From April 17 through April 22, 2014, Brooklyn’s progressive new music venue Roulette presented three very different world premieres. The unifying thread that bound these three contrasting productions together was the theme of opera, though the various forms that concept assumed made for quite a compelling collage of possibilities. Beginning on the 17th, avant-garde music legend Anthony Braxton took the helm as conductor, offering his latest project, a four act metaphysical masterpiece entitled Trillium J, which was spread over two nights and added up to about four hours of spiritually penetrating, mantric comedy, at once profound and absurd. A few days later, American Opera Projects and the American Modern Ensemble teamed up to present two, short works including The Wanton Sublime an intimate monodrama exploring the human and mythic aspects of the Virgin Mary by British composer Tarik O’Regan and a science-fiction parody called The Companion by American Modern Ensemble founder Robert Paterson.
Braxton, who is known for his adamant stance on avoiding categorization (and who, with his colleagues in the Chicago-based Association for the Advancement of Creative Musicians (AACM), coined the term “creative music” in defiance of being labeled either a jazz musician or a classical composer), conjured a work very well aligned with his typical opus of deeply esoteric and philosophical exploration. As one potential savior of the future of opera, Braxton, who “…believe[s] that the medium of opera is directly relevant to cultural alignment and evolution,” composed a monumental piece that tells its storyless story through the presence of twelve character archetypes reflected by twelve instrumental soloists who pass through four autonomous one-act settings, exemplifying the composer’s own personal logic system as described in his Tri-Axium Writings.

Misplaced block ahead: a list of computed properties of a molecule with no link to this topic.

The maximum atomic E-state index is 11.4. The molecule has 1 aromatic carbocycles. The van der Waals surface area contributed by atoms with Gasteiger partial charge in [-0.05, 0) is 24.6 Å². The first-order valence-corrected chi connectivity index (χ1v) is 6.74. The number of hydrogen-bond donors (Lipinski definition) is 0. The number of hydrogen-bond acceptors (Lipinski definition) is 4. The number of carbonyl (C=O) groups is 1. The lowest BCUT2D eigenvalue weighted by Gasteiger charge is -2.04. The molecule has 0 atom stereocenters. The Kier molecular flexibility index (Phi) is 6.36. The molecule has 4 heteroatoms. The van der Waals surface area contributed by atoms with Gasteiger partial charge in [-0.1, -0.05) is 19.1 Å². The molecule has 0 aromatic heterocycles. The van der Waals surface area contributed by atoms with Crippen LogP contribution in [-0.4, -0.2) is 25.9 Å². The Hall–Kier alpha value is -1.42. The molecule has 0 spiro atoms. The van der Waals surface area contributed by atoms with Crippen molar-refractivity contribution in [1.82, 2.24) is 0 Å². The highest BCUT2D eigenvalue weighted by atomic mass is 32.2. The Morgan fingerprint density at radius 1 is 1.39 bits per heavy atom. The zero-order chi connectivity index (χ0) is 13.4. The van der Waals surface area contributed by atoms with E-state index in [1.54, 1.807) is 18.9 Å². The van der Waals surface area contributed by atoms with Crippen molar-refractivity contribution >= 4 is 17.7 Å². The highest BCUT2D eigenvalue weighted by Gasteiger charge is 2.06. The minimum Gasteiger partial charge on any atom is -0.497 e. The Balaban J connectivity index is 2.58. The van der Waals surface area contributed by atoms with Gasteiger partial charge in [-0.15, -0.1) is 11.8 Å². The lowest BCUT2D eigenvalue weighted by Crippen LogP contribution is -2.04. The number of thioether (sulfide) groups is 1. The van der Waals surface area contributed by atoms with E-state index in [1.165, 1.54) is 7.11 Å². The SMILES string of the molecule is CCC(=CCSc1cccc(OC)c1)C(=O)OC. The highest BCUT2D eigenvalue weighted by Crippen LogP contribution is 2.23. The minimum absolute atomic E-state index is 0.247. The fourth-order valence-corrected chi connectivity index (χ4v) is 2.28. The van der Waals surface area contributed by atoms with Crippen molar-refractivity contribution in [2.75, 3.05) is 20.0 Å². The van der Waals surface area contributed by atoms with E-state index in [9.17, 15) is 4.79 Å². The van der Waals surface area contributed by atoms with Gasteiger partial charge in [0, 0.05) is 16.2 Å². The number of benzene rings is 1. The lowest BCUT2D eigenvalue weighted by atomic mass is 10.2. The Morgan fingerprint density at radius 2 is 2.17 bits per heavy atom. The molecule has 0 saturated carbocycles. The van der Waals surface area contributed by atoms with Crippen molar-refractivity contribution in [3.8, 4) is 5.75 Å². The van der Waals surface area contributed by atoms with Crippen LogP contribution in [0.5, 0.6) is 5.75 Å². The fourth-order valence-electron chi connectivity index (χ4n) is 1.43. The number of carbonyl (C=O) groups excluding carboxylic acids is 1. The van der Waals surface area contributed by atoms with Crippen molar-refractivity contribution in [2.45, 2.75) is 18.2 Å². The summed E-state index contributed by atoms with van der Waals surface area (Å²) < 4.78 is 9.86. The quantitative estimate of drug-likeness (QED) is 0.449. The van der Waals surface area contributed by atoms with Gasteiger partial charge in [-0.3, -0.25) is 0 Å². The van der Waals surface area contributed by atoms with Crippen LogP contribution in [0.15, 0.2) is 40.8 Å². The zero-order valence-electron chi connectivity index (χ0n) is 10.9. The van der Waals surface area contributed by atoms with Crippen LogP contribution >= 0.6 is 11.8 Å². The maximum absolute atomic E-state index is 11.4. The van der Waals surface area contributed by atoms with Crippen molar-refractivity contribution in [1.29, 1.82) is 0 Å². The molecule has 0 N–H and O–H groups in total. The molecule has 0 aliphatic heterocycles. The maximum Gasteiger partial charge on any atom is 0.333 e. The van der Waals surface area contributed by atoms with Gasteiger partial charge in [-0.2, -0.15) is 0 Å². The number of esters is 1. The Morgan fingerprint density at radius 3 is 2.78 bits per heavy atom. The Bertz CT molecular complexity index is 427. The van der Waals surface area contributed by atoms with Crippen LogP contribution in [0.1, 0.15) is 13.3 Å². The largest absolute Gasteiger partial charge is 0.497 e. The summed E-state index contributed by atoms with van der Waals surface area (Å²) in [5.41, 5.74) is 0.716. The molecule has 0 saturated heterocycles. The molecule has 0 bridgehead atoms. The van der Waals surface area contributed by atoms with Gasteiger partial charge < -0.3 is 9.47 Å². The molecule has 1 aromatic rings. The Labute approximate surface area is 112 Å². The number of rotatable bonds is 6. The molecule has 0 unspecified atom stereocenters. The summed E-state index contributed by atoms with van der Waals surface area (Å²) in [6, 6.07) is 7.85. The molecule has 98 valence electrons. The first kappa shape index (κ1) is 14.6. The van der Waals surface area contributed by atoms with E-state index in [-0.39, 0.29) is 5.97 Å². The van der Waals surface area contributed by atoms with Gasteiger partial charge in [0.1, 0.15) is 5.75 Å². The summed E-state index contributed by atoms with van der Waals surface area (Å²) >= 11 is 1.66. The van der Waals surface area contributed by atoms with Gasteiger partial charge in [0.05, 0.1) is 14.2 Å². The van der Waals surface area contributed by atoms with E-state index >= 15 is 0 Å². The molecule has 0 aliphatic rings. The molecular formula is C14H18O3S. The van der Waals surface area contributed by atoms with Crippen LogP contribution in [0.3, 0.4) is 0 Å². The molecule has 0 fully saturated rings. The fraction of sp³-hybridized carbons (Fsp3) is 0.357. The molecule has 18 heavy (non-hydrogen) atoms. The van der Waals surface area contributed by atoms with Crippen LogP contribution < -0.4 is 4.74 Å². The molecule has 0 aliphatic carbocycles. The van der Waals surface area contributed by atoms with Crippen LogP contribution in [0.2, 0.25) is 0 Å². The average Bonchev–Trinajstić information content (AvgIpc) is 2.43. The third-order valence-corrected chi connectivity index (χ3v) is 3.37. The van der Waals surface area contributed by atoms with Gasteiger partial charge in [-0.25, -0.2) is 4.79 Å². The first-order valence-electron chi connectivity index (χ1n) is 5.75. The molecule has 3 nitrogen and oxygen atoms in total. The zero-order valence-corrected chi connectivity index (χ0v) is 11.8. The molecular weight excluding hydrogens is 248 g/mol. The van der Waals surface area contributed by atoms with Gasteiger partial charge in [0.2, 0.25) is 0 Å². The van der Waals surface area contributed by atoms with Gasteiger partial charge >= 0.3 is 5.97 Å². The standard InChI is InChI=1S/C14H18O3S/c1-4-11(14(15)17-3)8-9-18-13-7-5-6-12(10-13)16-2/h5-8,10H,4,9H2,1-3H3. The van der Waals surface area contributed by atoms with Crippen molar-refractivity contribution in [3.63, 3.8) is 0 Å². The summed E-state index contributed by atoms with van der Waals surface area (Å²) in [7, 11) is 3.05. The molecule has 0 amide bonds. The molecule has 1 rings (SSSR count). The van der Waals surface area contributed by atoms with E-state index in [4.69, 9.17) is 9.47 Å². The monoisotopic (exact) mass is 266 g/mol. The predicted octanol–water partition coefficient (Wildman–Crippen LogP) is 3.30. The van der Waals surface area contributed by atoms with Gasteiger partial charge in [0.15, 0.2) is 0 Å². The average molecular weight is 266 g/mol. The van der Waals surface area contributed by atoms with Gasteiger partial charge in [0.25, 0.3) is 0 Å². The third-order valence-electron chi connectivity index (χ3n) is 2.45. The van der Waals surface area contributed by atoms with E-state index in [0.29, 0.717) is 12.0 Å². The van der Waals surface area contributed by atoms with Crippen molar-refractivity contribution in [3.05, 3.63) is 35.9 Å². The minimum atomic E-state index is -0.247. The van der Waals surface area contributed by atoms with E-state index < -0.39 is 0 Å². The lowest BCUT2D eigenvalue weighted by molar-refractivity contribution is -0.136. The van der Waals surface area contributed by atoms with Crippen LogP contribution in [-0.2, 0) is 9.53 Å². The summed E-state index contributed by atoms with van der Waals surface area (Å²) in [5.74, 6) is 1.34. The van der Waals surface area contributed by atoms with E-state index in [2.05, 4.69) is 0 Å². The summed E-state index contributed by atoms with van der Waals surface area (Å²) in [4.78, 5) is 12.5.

The production itself was charming, despite widely imbalanced vocal and acting ability distributed throughout the cast. Semi-staged with simple costumes and minimal set-pieces, the work was enhanced by a strong multi-media component designed and executed by composer and video artist Chris Jonas. Jonas’ work was refreshingly high-quality in an age when the go-to enhancement to many productions are video projections and other forms of technology that are so often pedestrian and amateurish. Braxton’s piece was weird, hilarious, opaque, honest and brutally violent in its mandala-like exposition on themes of corruption and the perception of progress.
Opening in an equally philosophical vein, Tarik O’Regan’s one-woman piece, The Wanton Sublime made up the first half of American Opera Projects’s collaboration with Ear Heart Music and the American Modern Ensemble. O’Regan collaborated with poet and author Anna Rabinowitz in exploring the humanity of the Virgin Mary and the external forces that have elevated her to symbolize the ideal woman.